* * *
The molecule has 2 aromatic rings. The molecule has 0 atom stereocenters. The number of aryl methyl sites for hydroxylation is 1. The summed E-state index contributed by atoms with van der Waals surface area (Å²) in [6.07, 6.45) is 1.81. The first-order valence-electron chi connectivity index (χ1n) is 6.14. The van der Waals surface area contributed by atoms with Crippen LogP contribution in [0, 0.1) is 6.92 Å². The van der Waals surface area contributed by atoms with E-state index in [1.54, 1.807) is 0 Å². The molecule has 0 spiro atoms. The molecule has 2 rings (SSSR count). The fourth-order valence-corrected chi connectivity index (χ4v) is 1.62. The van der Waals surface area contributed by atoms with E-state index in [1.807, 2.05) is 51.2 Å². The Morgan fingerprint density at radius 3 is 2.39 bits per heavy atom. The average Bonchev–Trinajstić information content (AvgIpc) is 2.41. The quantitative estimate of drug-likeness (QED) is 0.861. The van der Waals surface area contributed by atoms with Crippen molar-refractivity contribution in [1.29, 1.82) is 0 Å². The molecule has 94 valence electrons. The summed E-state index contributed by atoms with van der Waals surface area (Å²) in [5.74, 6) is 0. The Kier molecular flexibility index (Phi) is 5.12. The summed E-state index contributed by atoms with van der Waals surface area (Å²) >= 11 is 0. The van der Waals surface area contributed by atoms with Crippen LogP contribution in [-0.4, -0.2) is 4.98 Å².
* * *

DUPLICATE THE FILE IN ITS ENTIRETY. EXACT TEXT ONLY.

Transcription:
The molecule has 2 aromatic rings. The molecule has 0 atom stereocenters. The number of aryl methyl sites for hydroxylation is 1. The summed E-state index contributed by atoms with van der Waals surface area (Å²) in [6.07, 6.45) is 1.81. The first-order valence-electron chi connectivity index (χ1n) is 6.14. The van der Waals surface area contributed by atoms with Crippen LogP contribution in [0, 0.1) is 6.92 Å². The van der Waals surface area contributed by atoms with E-state index in [1.54, 1.807) is 0 Å². The molecule has 0 spiro atoms. The molecule has 2 rings (SSSR count). The fourth-order valence-corrected chi connectivity index (χ4v) is 1.62. The van der Waals surface area contributed by atoms with E-state index in [1.807, 2.05) is 51.2 Å². The Morgan fingerprint density at radius 3 is 2.39 bits per heavy atom. The average Bonchev–Trinajstić information content (AvgIpc) is 2.41. The quantitative estimate of drug-likeness (QED) is 0.861. The van der Waals surface area contributed by atoms with Crippen molar-refractivity contribution in [1.29, 1.82) is 0 Å². The molecule has 94 valence electrons. The summed E-state index contributed by atoms with van der Waals surface area (Å²) in [5.74, 6) is 0. The Kier molecular flexibility index (Phi) is 5.12. The summed E-state index contributed by atoms with van der Waals surface area (Å²) >= 11 is 0. The van der Waals surface area contributed by atoms with Crippen LogP contribution in [-0.4, -0.2) is 4.98 Å².